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Abstract: The Brook Advisory Centres (BAC) were the first centres to provide contraceptive and sexual advice to young people in Britain. This paper uses public health campaigns by BAC as a case study to analyse how censorship hindered the spread of ‘scientific’ sexual knowledge and information.  First opened in 1964 in London, and quickly followed by other openings across Britain and Scotland, BAC centres recruited doctors, social workers and activists, the majority being women, in order to provide accurate information on contraception to young people. However, BAC members faced a great deal of obstruction in their undertaking. Pushbacks from Independent Broadcast Authorities and conservative lobbies, in particular the Responsible Society, made it difficult to publicise the work of BAC and circulate information on contraception. Drawing on archival material of BAC from the Wellcome library, published leaflets and mass media, this paper shows how proactive, creative, and committed BAC members were in circumventing these obstacles, and the extent to which they relentlessly tried to alter the way censorship worked in Britain. By focusing on two unsuccessful attempts by BAC to use commercial and television as channel of information, this paper reveals what was deemed legitimate and acceptable in terms of sexuality in the British society in the years following the so-called ‘sexual revolution’. It shows how strong the conservative lobby was and how young sexuality remained a controversial topic at a time when sexual mores were said to be loosening and when sex was increasingly used for commercial purposes. By studying the institutional reaction to BAC’s work, this research allows to uncover permanent and engrained gendered anxieties towards young sexuality and to identify powerful lobbies that went against attempts to counter abortion and the spread of venereal diseases.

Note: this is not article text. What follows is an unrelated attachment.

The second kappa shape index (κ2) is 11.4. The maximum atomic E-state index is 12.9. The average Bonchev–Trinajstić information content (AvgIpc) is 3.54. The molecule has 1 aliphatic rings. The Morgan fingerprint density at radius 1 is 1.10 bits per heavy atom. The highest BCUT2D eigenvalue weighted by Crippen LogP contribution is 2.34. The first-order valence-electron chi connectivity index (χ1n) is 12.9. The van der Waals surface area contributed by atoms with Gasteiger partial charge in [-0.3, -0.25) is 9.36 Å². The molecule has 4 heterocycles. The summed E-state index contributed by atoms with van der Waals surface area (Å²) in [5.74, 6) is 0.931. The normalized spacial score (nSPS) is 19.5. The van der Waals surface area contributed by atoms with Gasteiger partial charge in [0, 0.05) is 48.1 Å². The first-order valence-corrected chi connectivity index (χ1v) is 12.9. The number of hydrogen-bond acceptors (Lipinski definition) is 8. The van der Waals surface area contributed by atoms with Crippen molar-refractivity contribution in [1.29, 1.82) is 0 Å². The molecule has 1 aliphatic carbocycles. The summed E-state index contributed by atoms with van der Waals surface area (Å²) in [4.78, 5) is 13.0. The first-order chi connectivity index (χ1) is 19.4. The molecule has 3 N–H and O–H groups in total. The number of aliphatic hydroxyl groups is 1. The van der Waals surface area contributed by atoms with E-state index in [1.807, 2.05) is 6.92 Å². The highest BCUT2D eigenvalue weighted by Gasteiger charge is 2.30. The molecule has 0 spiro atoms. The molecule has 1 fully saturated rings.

Caroline Rusterholz is a Wellcome Trust Research Fellow at the Faculty of History, Cambridge University. Her research interests include the fields of comparative gender history, historical demography and social history of medicine and sexuality. Beyond her interest in youth sexuality, she has published on the history of reproductive politics in Switzerland and on the role played by women doctors in the medicalization of birth control in twentieth century Britain and France.  Her forthcoming book, Women's Medicine, Sex, Family Planning and British Women doctors in transnational perspective (1920-70) will be out in December with Manchester University Press.

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